Global Policy Forum

Bush Team Is Divided on Policy Toward Iraq


By Robin Wright

International Herald Tribune
February 15, 2001

The Bush presidency's foreign-policy priorities are still under review, but already the new administration is experiencing its first internal fractures over U.S. policy toward Iraq. .

Two distinct factions are emerging as President George W. Bush's team debates the best way to follow through on the administration's pledge to increase pressure on Baghdad, U.S. officials acknowledge. The biggest difference between the two camps involves the depth of U.S. support for opposition forces that are attempting to mobilize Iraqi exiles to topple the government of President Saddam Hussein. .

One faction, including representatives of Vice President Dick Cheney's office, the Pentagon and Congress, advocates an aggressive strategy designed to empower the Iraqi National Congress, the main opposition group, to launch military operations against Mr. Saddam. .

The goal would be to erode the Iraqi leader's power until he is forced, one way or another, from office. .

Iraqi National Congress leaders, who arrived in Washington last week for talks with the administration and members of Congress, are already boasting of a larger U.S. role in their activities. .

"We are very confident that the Bush administration is going to help us," said Ahmad Chalabi, one of the group's six leaders, in an interview. .

"We want to work so we can initiate actions against Saddam on the ground. We're talking about getting more military training and going back into the country, and they've agreed to that." .

The other administration faction, centered within the State Department, favors a policy of "streamlined" sanctions against Iraq and more modest support for the opposition, limited largely to intelligence, propaganda and aid for displaced Iraqis. .

The approach this side would prefer, its advocates say, stands a better chance of enticing European and Arab allies back into the U.S. policy fold. .

The State Department is also skeptical about the exiles' ability to stay united or have much impact, officials say. .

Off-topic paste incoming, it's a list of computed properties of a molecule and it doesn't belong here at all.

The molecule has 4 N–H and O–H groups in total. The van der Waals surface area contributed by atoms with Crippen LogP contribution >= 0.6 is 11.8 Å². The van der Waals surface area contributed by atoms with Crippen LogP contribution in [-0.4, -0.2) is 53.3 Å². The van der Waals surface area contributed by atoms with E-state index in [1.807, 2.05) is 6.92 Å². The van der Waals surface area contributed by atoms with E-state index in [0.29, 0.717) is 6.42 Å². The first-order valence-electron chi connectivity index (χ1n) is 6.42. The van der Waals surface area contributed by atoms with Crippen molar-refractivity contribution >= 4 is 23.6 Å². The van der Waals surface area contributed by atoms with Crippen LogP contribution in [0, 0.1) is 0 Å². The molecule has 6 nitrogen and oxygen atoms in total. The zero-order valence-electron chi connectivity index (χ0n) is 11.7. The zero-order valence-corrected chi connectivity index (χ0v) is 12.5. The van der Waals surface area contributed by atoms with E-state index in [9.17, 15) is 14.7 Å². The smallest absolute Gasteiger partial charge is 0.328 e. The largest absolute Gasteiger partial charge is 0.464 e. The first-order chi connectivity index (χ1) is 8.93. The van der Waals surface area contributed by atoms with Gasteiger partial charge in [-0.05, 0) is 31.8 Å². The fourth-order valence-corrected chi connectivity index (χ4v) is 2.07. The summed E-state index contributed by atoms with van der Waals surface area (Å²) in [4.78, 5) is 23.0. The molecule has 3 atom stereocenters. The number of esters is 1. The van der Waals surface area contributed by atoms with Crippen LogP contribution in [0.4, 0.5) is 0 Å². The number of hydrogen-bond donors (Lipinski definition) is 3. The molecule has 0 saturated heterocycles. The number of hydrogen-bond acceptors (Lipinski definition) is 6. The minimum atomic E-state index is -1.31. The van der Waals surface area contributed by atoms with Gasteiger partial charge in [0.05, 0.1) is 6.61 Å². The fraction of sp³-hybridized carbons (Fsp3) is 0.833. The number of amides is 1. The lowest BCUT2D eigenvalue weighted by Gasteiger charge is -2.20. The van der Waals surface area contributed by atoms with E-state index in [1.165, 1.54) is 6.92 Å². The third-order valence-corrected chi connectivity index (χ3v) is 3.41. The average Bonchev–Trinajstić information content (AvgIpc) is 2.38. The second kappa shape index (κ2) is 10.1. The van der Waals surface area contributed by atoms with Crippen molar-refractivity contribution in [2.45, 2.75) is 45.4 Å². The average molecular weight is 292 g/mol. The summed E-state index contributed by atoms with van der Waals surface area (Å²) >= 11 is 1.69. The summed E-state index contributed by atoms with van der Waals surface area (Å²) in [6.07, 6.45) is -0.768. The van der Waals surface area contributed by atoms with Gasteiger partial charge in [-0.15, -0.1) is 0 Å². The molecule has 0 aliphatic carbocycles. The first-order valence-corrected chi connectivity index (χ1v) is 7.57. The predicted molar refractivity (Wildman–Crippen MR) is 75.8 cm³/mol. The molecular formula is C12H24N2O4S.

Both groups share a goal of forcing Mr. Saddam to honor the terms of the 1991 Gulf War cease-fire, especially his pledge to surrender weapons of mass destruction and stop threatening both his own people and neighboring states. .

But under Secretary of State Colin Powell, who was chairman of the Joint Chiefs of Staff during Operation Desert Storm and the Gulf War, the State Department is wary of the Iraqi National Congress and of the potential dangers of even low-level military support that could become open-ended and increasingly costly, U.S. officials say. .

Over the weekend, Mr. Powell endorsed U.S. support for an Iraqi National Congress mission that would be limited to "public diplomacy" and humanitarian work.

. "They can be effective in some of the public diplomacy actions they have undertaken, in broadcasting or getting information to the Iraqi people about the nature of their regime and what their leadership is costing them," Mr. Powell said on CBS-TV's "Face the Nation." "I think in terms of providing humanitarian relief."

. Mr. Powell said the administration would look at what else the Iraqi opposition might do "that makes sense and supports our policies." .

Key allies in the 38-nation coalition that went to war against Mr. Saddam, including several neighboring governments, also do not support military action by the Iraqi National Congress. .

Most of the allies have indicated that they would not provide the frontline access needed to stage covert operations, U.S. and Arab officials say. Many of these governments now advocate a policy of "engagement" with Iraq as the best way to promote change. .

Mr. Powell's team is confident that it can eventually win allied support for a streamlined sanctions policy toward Baghdad. .

That policy would lift the most punishing aspects of existing economic sanctions but leave in place an arms embargo and United Nations control over Iraq's oil revenue to ensure that the Saddam government does not use its income to develop more weapons of mass destruction. .

Mr. Powell has already discussed the policy shift with several European and Middle East governments, and U.S. officials say he will hold further talks on his first foreign trip next week to the area.

More Information on a Turning Point for Iraq
More Information on Sanctions Against Iraq
More Information on US Policy and the UN


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